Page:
B L O O D T Y P E A N D P E R S O N A L I T Y
Back in November of 1997, I read a story by Joji Sakurai of the Associated Press on psychological typing. (Examples of what I mean by "typing" are systems of personality assessment--scientific or not--such as the Myers-Briggs Type Indicator ™ and astrology.)
This one was new to me, though. It seems there is a widespread belief in Japan that personality is determined by one's blood type.
The idea of a correlation between blood type and personality was first noted in the 1930s during Japan's invasion of eastern Asia. Military leaders commissioned a study on how blood type influences personality in an effort to breed better soldiers.
The war ended, but the concept of a link between blood type and personality remained fixed in the minds of Japanese. Today it is held to be mostly a kind of party game, but there is an underlying seriousness of belief.
Medical experts have insisted for years that there is no scientific correlation between character and blood type, but to no avail. Many Japanese remain hookedon the idea. "It's a modern superstition," said Hiroyoshi Ishikawa, a professor of social psychology at Seijo University. "But it's also a powerful social lubricator. Talking about blood type is the easiest way to establish contact with a stranger."
Although trust in the power of blood type is by no means espoused by all, Ishikawa sees it as an enduring and mainstream belief in a country where fads often flare up suddenly only to fizzle out months later. "Blood type isn't just the latest boom. For many years, it's been a fixed belief in society for young and old alike," he said.
A bartender named Tomotaka Kajiya says he has witnessed numerous examples of this belief among the customers he serves at the "101" bar in the fashionable Naka-Meguro district of Tokyo. "Say a couple comes in on a first date. They'll talk about the drinks they like for a while. Then the subject often turns to blood type to keep the conversation moving along," Kajiya said.
Matchmaking agencies that arrange marriages often use blood type to weed out partnerings thought to have no potential. In tabloids, blood type is used to predict the fortunes of celebrities, and it's the most vital statistic in profiles of up-and-coming stars. "I would never develop a long-term relationship with a B," said Yoshiko Yamazaki, a boutique owner with type A blood. "They're so tiresome. B's tend to be sloppy, so I'd always have to clean up after their dirty underwear."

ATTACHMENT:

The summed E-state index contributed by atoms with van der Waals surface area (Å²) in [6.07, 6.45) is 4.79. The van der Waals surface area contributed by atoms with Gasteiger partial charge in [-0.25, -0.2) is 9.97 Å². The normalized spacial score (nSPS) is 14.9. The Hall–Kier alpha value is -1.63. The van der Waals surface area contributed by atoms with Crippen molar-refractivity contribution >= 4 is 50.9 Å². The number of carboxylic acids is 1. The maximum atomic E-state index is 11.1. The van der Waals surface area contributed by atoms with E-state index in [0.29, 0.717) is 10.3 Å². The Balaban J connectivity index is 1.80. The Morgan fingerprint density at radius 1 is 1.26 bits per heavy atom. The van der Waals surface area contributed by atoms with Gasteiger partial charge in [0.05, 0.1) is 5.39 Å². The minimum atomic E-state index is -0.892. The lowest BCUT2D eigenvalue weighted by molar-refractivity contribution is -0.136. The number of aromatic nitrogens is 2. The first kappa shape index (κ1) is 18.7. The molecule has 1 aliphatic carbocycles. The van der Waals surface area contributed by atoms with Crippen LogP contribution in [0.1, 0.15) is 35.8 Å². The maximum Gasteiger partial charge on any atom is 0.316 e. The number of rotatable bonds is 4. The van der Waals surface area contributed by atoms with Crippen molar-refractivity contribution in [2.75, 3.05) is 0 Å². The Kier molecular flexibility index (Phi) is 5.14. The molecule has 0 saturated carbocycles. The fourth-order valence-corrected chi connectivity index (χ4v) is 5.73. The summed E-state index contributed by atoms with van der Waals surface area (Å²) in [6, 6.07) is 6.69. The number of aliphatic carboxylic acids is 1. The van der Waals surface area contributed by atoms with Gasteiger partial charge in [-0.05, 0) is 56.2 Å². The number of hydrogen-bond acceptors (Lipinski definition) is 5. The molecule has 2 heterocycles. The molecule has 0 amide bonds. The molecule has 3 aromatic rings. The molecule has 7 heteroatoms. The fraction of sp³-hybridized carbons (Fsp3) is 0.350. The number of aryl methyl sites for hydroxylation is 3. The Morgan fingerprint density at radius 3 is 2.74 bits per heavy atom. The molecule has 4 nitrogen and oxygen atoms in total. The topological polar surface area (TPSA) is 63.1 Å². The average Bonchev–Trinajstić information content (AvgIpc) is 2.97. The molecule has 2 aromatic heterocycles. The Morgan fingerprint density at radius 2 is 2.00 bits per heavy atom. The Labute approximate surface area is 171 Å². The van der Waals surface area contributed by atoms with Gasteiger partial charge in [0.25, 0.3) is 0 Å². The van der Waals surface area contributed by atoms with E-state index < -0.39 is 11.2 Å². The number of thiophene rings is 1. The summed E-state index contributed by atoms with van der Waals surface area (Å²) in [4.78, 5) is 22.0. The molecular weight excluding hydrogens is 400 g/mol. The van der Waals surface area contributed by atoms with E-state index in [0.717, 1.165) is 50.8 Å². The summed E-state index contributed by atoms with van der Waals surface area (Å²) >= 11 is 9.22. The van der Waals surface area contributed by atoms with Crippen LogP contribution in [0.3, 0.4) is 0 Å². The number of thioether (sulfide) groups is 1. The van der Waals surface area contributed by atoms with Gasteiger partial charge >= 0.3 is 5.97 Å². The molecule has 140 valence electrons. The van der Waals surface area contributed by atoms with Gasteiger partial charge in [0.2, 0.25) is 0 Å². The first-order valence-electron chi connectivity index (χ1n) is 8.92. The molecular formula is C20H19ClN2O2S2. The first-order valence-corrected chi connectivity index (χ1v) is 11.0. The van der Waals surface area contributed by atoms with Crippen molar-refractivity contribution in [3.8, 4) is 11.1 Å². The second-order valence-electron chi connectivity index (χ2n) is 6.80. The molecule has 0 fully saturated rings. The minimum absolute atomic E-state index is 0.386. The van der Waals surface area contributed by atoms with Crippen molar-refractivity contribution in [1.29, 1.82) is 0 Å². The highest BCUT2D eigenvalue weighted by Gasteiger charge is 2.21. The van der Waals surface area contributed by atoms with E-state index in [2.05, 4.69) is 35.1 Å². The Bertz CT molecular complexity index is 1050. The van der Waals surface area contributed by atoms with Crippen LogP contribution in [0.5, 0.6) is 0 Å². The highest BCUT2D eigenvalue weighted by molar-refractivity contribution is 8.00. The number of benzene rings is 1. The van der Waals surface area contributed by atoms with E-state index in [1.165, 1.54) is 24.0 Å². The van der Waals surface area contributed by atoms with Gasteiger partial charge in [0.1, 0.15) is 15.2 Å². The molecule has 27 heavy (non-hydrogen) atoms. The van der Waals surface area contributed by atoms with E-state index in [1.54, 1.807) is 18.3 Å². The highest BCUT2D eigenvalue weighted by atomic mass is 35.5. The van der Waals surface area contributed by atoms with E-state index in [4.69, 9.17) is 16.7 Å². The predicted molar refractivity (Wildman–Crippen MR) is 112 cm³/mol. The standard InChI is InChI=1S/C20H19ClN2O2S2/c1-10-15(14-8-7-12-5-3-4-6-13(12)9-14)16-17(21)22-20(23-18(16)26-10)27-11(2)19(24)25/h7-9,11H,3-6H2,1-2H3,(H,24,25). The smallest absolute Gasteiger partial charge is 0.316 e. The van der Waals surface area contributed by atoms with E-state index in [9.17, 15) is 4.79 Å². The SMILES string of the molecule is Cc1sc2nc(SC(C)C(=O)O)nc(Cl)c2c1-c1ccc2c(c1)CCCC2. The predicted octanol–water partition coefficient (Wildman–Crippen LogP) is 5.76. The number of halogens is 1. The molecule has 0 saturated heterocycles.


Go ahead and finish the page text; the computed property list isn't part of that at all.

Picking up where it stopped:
Beliefs of this kind spill over into many areas. An issue of bea'sUP, a women's magazine, carried this headline on its cover: "EVERYTHING YOU NEED TO KNOW ABOUT THE BLOOD TYPE DIET." The article says that, in the old days, "O's were a race of hunters, while A's and AB's were farmers." The article goes on to conclude that some are suited to a low-calorie, meat-based diet, while others will be healthier sticking with a diet rich in vegetables.
The belief in blood type even shows up in employment. "A number of company owners have asked us only to send applicants of a particular blood type," said Naoto Saito, an employee of Nihon Manpower, a job placement center. "They claim they've noticed a marked tendency for, say, A people to get along well with O people."
One's type can even be an occupational hazard. "Fashion is an overwhelmingly B-dominated industry," complains boutique owner Yamazaki.
According to the Japan Red Cross Central Blood Center, about 40 percent of Japanese have type A blood, 30 percent are O, 20 percent are B and 10 percent have AB.
OK, so you want to know the details? The finer points of branding by blood type differ (depending on the source), but here's the general outline.